ACCESS TO SIBLINGS

Like other 4-year-olds, spiky-haired Steven Lewis loves mugging for the cameras and going on car rides.
It’s a remarkable turnaround for the Hemet boy, who, as a baby, suffered abuse in foster care so severe his doctors thought he would never speak.
But there’s one thing Steven’s adoptive parents, Jennifer Lewis and Deanna Sandlin, have not been able to provide him since adopting him when he was 21 months old: contact with a biological sister he has never met. The girl was adopted into another family and Lewis and Sandlin have had no luck reaching them.
But a new California law that went into effect Jan. 1 gives the Inland couple and potentially thousands of other adoptive parents new options.
Previously, adoption agencies could only give siblings their brothers’ and sisters’ names and addresses if the siblings had reached 21 years of age and only if they each had filed a request for contact with the other sibling. Both siblings also had to sign a waiver agreeing to the release of their information.
Now, the age of consent has dropped to 18. And siblings younger than 18 can file requests with the consent of their adoptive parents.
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Ed Crisostomo / The Press-Enterprise
Deanna Sandlin, left, and her partner, Jennifer Lewis, spend time with their adopted son, 4-year-old Steven, left, and two girls, 2 years old, and an 11-month-old boy, who are in the process of being adopted.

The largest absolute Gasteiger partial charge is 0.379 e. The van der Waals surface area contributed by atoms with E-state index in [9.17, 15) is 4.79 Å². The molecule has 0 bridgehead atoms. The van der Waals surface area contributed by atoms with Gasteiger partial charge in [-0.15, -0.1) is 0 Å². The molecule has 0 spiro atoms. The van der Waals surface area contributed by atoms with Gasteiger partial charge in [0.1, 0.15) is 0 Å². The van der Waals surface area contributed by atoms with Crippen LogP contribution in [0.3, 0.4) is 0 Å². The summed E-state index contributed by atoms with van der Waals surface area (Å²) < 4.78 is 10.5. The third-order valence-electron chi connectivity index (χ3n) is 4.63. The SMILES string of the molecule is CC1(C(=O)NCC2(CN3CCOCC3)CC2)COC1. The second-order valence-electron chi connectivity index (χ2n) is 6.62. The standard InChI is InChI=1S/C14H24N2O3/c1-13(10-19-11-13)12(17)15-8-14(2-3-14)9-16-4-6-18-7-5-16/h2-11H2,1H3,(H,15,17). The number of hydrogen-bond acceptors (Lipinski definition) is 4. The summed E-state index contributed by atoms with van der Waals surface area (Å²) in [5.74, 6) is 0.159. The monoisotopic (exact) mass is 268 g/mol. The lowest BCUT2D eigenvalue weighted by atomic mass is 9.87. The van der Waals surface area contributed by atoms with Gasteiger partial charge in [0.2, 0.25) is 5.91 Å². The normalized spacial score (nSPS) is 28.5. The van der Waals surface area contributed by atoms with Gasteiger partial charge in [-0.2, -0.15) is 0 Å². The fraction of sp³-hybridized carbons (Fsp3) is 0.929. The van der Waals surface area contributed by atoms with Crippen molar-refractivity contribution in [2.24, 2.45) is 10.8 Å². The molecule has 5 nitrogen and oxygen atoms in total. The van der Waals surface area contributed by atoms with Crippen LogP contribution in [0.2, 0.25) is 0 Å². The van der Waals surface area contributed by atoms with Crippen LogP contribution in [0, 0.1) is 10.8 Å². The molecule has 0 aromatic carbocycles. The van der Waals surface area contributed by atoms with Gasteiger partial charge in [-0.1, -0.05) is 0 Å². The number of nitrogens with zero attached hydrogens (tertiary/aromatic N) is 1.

Further, if one of the siblings has not filed a waiver, the sibling seeking the information can petition the court to appoint a confidential intermediary to obtain the consent of the other sibling.
Other states, including New Mexico, Oklahoma, Washington and Wyoming, have such a system.
Special Bond
Proponents of the new law say sibling relationships are especially critical in cases where siblings were abused or neglected.
“They come to depend on each other,” said Leslie Heimov, policy director of the Children’s Law Center of Los Angeles, which sponsored the bill.
Separated siblings often worry about each other, which could cause them to lose focus at school or make it difficult for them to form strong relationships with others, Heimov said.